If you try to compare it to HPT the table is rotate 180 degrees from the syked table. I have only seen one HPT tune and the numbers seem to be the same, but the X and Y on the tables are different.

View attachment 173275

View attachment 173325
So you’ve definitely noticed some increase in power though? At what point do you need to start using premium fuel? I suspect at some point after messing with the timing you’d need to make a switch to a higher octane?

What are the blue numbers?

I need to get out my HPTuners software and play around once I find the time.
 

Brianj5600

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So you’ve definitely noticed some increase in power though? At what point do you need to start using premium fuel? I suspect at some point after messing with the timing you’d need to make a switch to a higher octane?

What are the blue numbers?

I need to get out my HPTuners software and play around once I find the time.
Yes there is definitely a noticeable increase in power.

The table above is a little bit too much for my Jeep on 87 octane. I occasionally get a little rattle on 87. Both ACT, air charge temp, and ECT, engine coolant temp have their own tables that add or subtract timing too. I am going to try adding a little fuel in the area that it is unhappy and see if it helps before pulling timing.

There is a point where adding timing will require more octane, but in a low compression engine you can put too much timing in and reduce power without irregular combustion. I would be surprised if there was much, if any, to gain by higher octane.

The blue numbers usually are lower than stock values. The second one though that is slightly lighter, is where the cursor was.
 
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Chris

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Yes there is definitely a noticeable increase in power.

The table above is a little bit too much for my Jeep on 87 octane. I occasionally get a little rattle on 87. Both ACT, air charge temp, and ECT, engine coolant temp have their own tables that add or subtract timing too. I am going to try adding a little fuel in the area that it is unhappy and see if it helps before pulling timing.

There is a point where adding timing will require more octane, but in a low compression engine you can put too much timing in and reduce power without irregular combustion. I would be surprised if there was much, if any, to gain by higher octane.

The blue numbers usually are lower than stock values. The second one though that is slightly lighter, is where the cursor was.
I was going to pay to have mine professionally tuned on a dyno, but seeing what you’ve posted it looks like I may be able to do a lot of the tuning myself.

I wonder how many extra ponies one might be able to squeeze out by doing these adjustments and adding a higher octane.
 

astjp2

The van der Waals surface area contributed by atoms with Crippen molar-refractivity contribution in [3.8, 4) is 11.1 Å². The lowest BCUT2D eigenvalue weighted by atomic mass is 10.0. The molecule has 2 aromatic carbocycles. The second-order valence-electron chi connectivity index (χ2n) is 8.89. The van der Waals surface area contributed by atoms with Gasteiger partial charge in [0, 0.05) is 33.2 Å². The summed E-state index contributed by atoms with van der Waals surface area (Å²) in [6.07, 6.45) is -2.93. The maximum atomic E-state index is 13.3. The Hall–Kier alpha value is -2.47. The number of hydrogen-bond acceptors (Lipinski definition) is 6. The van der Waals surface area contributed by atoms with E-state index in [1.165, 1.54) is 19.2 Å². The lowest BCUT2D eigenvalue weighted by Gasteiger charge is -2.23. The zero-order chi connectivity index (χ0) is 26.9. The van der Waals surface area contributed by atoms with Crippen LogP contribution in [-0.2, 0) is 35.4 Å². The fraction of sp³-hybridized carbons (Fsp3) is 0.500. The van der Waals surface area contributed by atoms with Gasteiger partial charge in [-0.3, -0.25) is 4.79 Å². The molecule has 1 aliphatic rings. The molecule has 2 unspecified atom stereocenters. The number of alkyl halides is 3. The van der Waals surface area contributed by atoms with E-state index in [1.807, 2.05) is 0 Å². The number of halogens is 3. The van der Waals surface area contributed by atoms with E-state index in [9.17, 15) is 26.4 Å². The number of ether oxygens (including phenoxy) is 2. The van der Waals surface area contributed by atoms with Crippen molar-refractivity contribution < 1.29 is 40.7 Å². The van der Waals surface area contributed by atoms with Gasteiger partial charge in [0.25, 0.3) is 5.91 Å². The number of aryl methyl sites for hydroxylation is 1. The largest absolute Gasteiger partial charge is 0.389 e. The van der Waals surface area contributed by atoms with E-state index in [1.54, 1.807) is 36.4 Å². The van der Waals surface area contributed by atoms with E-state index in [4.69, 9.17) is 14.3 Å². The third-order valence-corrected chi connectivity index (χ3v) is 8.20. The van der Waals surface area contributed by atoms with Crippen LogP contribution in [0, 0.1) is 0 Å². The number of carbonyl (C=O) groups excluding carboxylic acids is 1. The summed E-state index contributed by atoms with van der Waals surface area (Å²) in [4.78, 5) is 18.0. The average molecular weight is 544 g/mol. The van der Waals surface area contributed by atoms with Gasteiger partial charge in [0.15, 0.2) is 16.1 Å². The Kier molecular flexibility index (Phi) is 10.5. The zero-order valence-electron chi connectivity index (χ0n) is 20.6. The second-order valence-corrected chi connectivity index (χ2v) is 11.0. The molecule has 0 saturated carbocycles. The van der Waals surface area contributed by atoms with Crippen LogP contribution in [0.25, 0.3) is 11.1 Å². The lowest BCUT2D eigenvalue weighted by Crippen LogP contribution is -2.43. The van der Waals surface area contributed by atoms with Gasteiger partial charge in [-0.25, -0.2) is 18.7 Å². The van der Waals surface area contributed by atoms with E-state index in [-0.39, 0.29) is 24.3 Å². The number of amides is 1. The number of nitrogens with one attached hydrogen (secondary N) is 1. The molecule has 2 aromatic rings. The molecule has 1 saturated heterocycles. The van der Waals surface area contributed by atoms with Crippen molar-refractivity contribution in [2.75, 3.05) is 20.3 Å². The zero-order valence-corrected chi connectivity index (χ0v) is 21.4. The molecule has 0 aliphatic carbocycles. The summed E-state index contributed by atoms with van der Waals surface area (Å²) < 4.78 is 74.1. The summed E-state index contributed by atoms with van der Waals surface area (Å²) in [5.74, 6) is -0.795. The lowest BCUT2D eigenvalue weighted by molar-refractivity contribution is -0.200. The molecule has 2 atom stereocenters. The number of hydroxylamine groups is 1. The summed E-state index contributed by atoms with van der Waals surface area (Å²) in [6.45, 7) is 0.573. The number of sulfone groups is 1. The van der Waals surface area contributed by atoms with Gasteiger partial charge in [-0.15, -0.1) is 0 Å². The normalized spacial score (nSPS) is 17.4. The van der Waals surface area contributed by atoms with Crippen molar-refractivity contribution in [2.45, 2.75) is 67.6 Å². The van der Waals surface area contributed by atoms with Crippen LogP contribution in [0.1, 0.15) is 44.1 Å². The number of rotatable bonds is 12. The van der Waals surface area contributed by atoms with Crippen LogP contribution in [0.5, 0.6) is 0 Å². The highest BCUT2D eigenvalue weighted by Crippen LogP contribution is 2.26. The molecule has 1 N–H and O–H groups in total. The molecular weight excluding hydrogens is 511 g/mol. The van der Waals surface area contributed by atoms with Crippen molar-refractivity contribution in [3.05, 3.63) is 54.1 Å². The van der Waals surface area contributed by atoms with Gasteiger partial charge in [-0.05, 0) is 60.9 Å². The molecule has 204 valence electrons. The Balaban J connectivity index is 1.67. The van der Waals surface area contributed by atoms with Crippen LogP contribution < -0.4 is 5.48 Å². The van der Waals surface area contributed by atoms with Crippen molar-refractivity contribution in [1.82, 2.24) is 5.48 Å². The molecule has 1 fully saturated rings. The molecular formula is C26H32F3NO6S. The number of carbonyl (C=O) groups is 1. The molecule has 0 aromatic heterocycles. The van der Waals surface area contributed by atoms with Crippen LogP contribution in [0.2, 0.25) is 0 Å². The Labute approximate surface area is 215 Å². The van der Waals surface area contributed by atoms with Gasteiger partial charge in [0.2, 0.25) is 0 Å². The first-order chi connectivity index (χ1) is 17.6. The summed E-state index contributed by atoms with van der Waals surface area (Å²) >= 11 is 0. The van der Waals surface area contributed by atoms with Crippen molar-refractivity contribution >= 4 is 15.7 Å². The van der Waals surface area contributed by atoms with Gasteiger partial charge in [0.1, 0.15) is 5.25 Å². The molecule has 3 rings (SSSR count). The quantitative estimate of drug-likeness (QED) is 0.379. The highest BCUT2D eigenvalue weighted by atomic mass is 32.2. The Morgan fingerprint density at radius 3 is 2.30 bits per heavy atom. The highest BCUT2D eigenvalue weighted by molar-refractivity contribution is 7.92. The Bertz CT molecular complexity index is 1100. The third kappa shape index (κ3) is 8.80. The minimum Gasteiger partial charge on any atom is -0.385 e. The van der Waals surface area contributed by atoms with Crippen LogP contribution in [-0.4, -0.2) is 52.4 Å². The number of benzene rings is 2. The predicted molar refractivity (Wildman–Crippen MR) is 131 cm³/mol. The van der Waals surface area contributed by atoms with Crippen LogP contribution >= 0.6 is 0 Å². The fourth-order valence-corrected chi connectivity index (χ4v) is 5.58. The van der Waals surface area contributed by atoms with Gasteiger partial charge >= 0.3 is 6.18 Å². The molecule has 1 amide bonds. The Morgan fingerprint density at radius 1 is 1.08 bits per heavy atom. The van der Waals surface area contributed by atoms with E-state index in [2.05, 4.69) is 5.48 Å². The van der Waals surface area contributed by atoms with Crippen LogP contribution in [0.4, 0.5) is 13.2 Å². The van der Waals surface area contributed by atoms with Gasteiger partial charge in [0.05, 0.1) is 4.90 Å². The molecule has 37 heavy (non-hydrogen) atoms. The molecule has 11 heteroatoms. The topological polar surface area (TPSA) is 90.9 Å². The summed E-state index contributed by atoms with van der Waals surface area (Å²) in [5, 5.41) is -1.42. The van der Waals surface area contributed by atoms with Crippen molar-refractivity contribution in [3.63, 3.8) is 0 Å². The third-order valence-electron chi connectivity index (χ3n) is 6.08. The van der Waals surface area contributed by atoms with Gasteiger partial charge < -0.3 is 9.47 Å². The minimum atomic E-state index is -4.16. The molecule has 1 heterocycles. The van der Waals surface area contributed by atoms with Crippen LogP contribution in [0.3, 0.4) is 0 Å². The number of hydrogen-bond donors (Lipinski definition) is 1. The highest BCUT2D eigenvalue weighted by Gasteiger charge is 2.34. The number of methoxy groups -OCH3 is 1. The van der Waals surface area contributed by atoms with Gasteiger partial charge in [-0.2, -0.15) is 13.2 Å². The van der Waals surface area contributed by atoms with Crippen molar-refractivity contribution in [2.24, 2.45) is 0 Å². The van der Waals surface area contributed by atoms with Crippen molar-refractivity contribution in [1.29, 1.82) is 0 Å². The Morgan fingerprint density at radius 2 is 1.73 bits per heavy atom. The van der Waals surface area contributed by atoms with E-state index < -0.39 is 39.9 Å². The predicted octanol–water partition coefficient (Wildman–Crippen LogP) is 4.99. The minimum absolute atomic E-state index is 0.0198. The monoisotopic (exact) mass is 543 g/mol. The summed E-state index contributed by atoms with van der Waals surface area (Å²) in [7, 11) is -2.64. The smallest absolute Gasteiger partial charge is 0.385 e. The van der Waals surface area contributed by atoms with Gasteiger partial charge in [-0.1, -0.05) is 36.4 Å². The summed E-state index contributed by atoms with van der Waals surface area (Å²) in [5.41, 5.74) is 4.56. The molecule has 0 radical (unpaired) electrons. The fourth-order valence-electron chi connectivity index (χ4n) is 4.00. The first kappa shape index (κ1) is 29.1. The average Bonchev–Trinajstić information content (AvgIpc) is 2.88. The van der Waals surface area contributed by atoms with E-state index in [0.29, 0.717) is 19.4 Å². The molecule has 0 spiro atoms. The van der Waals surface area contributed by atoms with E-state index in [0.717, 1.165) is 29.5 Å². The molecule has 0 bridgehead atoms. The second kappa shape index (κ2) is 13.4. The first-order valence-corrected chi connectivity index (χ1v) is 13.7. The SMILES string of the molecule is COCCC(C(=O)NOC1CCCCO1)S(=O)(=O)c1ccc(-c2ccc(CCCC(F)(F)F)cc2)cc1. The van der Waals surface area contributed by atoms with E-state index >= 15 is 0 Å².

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Too bad there is not a tuner for the 94, my stroker could use some loving when it comes to adjusting the PCM
 

Ephry73

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Wonder if adding higher ratio rockers to the stroker motor will add more power without changing the timing at all. In theory it should.
 
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Nimbley

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Just to clear this up...Timing will not ever require a change in fuel octane. Only engine compression ratio and elevation change will require different octane requirements. Pre-ignition and detonation are two different things caused by different things. Ever notice that in low elevations at the pump your low octane fuel will be higher than even the premium octane sometimes in high elevations? 86 octane is common at high elevation and 89 is about as low as you'll find at low elevations.
 

astjp2

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Just to clear this up...Timing will not ever require a change in fuel octane. Only engine compression ratio and elevation change will require different octane requirements. Pre-ignition and detonation are two different things caused by different things. Ever notice that in low elevations at the pump your low octane fuel will be higher than even the premium octane sometimes in high elevations? 86 octane is common at high elevation and 89 is about as low as you'll find at low elevations.
Well I guess that 100 years of automotive engineering must be wrong. Ask a gen 2 hemi owner what happens when when they go to 36 degrees total timing.... at 32 it will run on 91 at 36 it is blowing holes in pistons
 

Nimbley

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Well I guess that 100 years of automotive engineering must be wrong. Ask a gen 2 hemi owner what happens when when they go to 36 degrees total timing.... at 32 it will run on 91 at 36 it is blowing holes in pistons
Octane has nothing to do with it. The heat and late explosion is what burns the hole in the piston. The definition of octane rating is as follows...
An octane rating, or octane number, is a standard measure of the performance of an engine or aviation gasoline. The higher the octane number, the more compression the fuel can withstand before detonating (igniting).

So, unless you've done something to change compression ratio (pistons, head, or forced induction)a higher octane rating will gain you nothing.